Our current understanding is that the MET channel complex is composed of the tip link protein PCDH15, and the transmembrane proteins lipoma HMGIC fusion partner-like 5 (LHFPL5), transmembrane inner ear (TMIE), and transmembrane channel-like proteins (TMC1 and TMC2) (Beurg et al., 2015; Kawashima et al., 2011; Kurima et al., 2015; Maeda et al., 2014; Xiong et al., 2012; Zhao et al., 2014). Although conclusive evidence is still lacking, the TMCs are currently the most promising candidates for the pore-forming subunit of the MET channel (Corey and Holt, 2016; Wu and MullerMüller, 2016). TMC proteins are present at the site of mechanotransduction at the stereocilia tips of hair bundles (Beurg et al., 2015; Kurima et al., 2015) and can interact directly with PCDH15 (Beurg et al., 2015; Maeda et al., 2014). In humans, mutations in TMC1 are responsible for both recessive (DFNB7/11) and dominant (DFNA36) forms of nonsyndromic deafness (Kurima et al., 2002). In mice, Tmc1/2 double knockouts have no conventional MET current (Kawashima et al., 2011). Several lines of evidence support the idea that TMC1/2 are the candidate pore-forming subunits of the MET channel. Hair cells expressing either TMC1 or TMC2 alone exhibit MET channel properties that are distinct from those observed when both proteins are present, suggesting that the TMCs may form heteromeric complexes (Pan et al., 2013). Consistent with this finding, the tonotopic gradient in MET channel conductance of outer hair cells (OHCs) is eliminated in Tmc1 KO mice (Beurg et al., 2014). Moreover, the Beethoven (Bth) M412K amino acid change in mouse TMC1 reduces the calcium permeability and conductance of the MET channel (Corns et al., 2016; Pan et al., 2013). For these reasons, it is important to understand the role of TMC1/2 in mechanotransduction and how they form a functional unit with other members of the MET complex.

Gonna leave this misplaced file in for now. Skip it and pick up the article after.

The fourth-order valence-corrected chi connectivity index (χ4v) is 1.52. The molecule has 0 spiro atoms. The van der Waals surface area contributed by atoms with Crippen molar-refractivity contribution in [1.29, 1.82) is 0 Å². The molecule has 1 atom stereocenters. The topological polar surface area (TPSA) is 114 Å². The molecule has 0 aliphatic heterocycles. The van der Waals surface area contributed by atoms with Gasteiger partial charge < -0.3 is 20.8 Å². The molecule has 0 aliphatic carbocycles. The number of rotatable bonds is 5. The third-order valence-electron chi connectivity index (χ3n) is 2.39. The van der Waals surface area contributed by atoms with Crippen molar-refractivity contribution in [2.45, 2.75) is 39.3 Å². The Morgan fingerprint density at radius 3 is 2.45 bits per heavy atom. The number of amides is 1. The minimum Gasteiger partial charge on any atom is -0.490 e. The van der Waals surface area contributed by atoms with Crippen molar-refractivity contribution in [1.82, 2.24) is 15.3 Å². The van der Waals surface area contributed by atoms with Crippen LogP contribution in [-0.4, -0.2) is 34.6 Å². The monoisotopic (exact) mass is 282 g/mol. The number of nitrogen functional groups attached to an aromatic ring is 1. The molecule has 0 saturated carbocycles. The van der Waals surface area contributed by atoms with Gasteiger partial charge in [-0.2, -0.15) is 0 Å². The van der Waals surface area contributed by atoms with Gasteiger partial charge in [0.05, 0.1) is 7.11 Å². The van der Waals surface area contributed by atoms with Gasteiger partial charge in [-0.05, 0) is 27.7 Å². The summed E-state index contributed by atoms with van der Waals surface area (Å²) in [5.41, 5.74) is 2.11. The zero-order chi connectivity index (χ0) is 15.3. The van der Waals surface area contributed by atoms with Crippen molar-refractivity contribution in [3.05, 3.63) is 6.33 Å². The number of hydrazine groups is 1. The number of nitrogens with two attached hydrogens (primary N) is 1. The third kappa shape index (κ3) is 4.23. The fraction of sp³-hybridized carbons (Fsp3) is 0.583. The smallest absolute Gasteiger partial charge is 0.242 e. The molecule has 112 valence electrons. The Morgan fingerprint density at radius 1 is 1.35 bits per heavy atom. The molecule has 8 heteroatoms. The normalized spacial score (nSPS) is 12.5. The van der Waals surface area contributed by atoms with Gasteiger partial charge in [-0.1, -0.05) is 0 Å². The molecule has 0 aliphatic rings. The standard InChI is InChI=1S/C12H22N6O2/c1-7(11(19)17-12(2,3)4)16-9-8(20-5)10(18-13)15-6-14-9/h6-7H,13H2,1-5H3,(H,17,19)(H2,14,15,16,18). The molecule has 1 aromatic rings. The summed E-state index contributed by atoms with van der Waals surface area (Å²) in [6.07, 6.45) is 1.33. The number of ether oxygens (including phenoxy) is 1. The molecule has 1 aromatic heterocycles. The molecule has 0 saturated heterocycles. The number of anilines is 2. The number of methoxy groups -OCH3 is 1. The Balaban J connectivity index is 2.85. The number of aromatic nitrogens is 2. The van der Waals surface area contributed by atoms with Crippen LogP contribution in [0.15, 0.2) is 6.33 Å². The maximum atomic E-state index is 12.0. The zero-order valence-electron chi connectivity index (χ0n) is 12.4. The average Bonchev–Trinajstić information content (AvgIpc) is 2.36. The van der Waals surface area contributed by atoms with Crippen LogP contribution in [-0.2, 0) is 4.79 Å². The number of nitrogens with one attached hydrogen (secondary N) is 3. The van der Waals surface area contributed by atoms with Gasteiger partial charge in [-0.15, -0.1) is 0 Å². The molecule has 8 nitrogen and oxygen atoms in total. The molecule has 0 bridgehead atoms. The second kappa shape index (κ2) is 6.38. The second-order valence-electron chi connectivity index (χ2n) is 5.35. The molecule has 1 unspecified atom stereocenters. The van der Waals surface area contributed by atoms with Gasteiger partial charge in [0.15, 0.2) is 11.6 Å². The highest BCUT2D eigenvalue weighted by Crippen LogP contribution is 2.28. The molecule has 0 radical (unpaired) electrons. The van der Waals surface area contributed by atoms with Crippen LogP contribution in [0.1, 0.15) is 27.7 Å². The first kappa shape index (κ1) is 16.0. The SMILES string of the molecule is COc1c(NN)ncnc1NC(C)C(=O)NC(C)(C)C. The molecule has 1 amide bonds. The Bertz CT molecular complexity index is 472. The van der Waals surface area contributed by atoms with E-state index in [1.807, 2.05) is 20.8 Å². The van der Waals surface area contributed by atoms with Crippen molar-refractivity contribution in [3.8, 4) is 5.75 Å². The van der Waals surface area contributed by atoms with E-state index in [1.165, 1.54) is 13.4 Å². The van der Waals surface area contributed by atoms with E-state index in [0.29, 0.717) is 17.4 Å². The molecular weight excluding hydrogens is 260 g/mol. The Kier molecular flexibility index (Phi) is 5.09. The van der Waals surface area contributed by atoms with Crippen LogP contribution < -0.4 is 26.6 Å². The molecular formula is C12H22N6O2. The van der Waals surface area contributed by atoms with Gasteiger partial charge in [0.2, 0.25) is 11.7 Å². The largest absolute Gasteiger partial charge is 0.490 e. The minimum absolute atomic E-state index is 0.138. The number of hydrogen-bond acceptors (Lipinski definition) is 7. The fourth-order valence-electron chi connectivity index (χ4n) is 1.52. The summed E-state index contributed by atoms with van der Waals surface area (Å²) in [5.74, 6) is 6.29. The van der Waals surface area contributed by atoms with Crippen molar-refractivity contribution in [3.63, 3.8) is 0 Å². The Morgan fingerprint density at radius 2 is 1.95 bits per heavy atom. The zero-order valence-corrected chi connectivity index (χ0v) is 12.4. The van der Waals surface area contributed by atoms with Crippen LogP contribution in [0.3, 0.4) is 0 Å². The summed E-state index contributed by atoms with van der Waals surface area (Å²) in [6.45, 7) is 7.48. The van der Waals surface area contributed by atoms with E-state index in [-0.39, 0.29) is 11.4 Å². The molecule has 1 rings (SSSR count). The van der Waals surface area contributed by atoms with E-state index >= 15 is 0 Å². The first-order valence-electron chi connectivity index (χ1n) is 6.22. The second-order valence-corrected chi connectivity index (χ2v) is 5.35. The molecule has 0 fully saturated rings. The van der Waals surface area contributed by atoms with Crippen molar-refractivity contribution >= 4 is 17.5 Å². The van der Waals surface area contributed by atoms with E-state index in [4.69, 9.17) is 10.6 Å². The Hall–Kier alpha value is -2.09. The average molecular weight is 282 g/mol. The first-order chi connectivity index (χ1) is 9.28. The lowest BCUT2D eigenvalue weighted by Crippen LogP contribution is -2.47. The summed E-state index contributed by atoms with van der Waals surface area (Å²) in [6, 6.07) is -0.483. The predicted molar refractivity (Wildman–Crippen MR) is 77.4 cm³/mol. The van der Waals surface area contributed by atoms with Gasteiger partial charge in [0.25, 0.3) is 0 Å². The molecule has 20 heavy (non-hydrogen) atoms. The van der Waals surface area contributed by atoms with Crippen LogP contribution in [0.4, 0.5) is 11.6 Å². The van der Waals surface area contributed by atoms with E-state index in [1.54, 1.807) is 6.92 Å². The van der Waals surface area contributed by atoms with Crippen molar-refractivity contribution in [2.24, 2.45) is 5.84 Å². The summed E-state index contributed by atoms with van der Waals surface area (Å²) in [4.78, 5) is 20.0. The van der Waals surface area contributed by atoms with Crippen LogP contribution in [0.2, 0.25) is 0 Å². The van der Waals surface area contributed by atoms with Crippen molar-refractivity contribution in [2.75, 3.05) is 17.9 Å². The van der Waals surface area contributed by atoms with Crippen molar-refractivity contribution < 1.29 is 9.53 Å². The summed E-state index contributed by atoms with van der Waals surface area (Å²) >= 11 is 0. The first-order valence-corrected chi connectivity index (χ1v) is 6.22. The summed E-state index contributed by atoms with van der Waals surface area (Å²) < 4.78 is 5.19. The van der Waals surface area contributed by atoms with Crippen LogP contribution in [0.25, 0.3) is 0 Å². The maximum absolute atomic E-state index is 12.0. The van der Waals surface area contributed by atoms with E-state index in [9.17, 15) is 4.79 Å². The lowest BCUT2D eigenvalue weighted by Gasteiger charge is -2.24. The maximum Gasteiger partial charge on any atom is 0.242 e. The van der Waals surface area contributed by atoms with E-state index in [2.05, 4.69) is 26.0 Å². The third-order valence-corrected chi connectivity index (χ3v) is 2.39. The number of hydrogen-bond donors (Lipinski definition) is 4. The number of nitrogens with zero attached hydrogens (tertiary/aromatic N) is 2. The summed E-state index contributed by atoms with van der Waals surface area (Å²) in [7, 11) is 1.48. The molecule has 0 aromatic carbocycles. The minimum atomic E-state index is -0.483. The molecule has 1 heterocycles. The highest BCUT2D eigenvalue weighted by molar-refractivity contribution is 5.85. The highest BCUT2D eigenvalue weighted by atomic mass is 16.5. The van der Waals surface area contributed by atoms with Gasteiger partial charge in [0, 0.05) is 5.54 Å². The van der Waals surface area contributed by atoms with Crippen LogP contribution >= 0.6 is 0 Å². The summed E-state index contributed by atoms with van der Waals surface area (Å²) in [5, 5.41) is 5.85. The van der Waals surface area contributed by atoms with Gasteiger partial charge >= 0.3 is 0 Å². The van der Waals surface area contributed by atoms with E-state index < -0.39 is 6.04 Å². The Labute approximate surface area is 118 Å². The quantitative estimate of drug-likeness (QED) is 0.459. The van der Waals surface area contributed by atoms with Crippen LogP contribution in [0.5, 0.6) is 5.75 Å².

The zebrafish mercury (mrc) mutant was originally identified in a forward genetic screen for genes required for hearing and balance (Nicolson et al., 1998). Similar to those genes directly involved in hair-cell mechanotransduction (cdh23/sputnik, pcdh15a/orbiter), the mercury phenotype is characterized by (i) balance defects, (ii) an absence of the acoustic startle reflex, (iii) failure to inflate the swim bladder, (iv) lack of hair-cell-dependent calcium responses in the hindbrain, and (v) undetectable microphonic currents. Together, these phenotypes suggest that the mercury gene is essential for hair-cell mechanotransduction.